Stich, NASA’s commercial crew program manager, said agency officials want to review data on the performance of previous Falcon 9 rockets before giving the “go” for a crew launch. He said NASA needs about two days for the data review. The data analysis could have been completed in time for a Wednesday launch of Crew-5 if the Starlink launch took off Monday, as originally scheduled.

“It’s important to note that different teams are working on each of these launches, and we’re ensuring that our teams will all be well rested,” Reed said Monday night. “Also, I want to point out that if Crew-5 stays on track for Wednesday, for the 5th, we will stand down from tomorrow’s launch attempt for the Starlink mission so teams can focus completely on Crew-5 and review the data needed. As always, flying the crew is our top priority, and crew safety is our top priority.”

That’s exactly what happened Tuesday, when SpaceX decided to call off the Falcon 9 launch attempt in California and delay it until after the Crew-5 launch Wednesday.

United Launch Alliance, a SpaceX rival in the U.S. launch industry, adds to the jam-packed launch schedule with the planned liftoff of an Atlas 5 rocket Tuesday from pad 41 at Cape Canaveral Space Force Station, about 2 miles south of SpaceX’s Crew-5 launch site at pad 39A. The Atlas 5 rocket will deploy two commercial TV broadcasting satellites into geosynchronous orbit for SES.

The Crew-5 mission includes, from left to right, Russian cosmonaut Anna Kikina, NASA pilot Josh Cassada, NASA commander Nicole Mann, and Japanese astronaut Koichi Wakata. Credit: NASA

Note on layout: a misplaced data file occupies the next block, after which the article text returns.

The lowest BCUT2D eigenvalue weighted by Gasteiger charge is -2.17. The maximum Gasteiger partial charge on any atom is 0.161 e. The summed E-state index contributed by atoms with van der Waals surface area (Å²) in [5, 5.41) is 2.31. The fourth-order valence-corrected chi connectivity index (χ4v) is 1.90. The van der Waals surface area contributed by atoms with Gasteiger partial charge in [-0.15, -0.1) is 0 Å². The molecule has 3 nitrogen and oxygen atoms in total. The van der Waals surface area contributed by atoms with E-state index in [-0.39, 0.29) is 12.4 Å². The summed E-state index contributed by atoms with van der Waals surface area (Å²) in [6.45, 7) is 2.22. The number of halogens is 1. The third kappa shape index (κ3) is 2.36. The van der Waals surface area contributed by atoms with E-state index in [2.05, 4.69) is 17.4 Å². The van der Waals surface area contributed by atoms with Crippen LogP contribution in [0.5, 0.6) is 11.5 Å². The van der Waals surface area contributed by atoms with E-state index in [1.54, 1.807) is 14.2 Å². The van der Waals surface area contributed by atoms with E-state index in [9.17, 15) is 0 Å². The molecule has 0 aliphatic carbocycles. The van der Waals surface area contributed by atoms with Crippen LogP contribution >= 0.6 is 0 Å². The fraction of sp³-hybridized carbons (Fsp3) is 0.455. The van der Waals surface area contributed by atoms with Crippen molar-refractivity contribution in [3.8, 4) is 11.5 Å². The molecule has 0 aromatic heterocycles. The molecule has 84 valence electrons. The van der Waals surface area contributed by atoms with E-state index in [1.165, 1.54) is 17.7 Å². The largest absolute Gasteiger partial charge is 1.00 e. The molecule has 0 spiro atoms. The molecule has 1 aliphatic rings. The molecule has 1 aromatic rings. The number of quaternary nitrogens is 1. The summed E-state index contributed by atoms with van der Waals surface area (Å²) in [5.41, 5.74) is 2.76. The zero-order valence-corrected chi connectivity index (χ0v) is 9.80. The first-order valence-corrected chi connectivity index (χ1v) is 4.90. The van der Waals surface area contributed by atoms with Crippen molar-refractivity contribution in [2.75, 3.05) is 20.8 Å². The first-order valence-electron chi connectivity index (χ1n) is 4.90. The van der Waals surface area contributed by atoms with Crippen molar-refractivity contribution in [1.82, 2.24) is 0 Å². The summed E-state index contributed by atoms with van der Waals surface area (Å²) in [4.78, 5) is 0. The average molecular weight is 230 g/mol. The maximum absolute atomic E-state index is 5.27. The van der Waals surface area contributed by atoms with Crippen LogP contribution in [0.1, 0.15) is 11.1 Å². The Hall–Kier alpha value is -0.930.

Nicole Mann, a Marine Corps colonel and former F/A-18 test pilot, will command the Crew-5 mission. She will be the first woman to command a mission on a Dragon spacecraft. Josh Cassada, a Navy captain and pilot with a doctorate in physics, will fly in the pilot’s seat inside the Dragon Endurance spacecraft. Mann and Cassada are rookie astronauts.

Veteran Japanese astronaut Koichi Wakata will serve as a mission specialist on the Dragon Endurance spacecraft, and as a flight engineer after arriving at the space station. Wakata is launching on his fifth trip to space, following prior launches on NASA’s space shuttle and Russian Soyuz spacecraft. The Falcon 9 and Dragon will be the third type of vehicle Wakata has flown into space.

Russian cosmonaut Anna Kikina, another first-time space flier, rounds out the crew. She is the first Russian to fly on a Dragon spacecraft, and the first Russian cosmonaut to launch on a U.S. rocket since 2002.

Kikina was confirmed as the fourth crew member in July, when NASA and the Russian space agency, Roscosmos, finalized a “seat swap” agreement enabling Russian cosmonauts to launch and land on U.S. crew capsules and U.S. astronauts to fly to the space station on Russian Soyuz missions.

The seat sharing agreement is intended to ensure the space station is always staffed by at least one U.S. and one Russian crew member, allowing each country’s segment of the complex to remain fully operational even if there was a major problem or delay in U.S. or Russian crew launches.

Mann, Cassada, Wakata, and Kikina will spend about five months on the International Space Station. The outgoing Crew-4 astronauts, who have been on the station since April, will depart the complex in SpaceX’s Dragon Freedom spacecraft and head for splashdown off the coast of Florida around five or six days after arrival of the Crew-5 mission.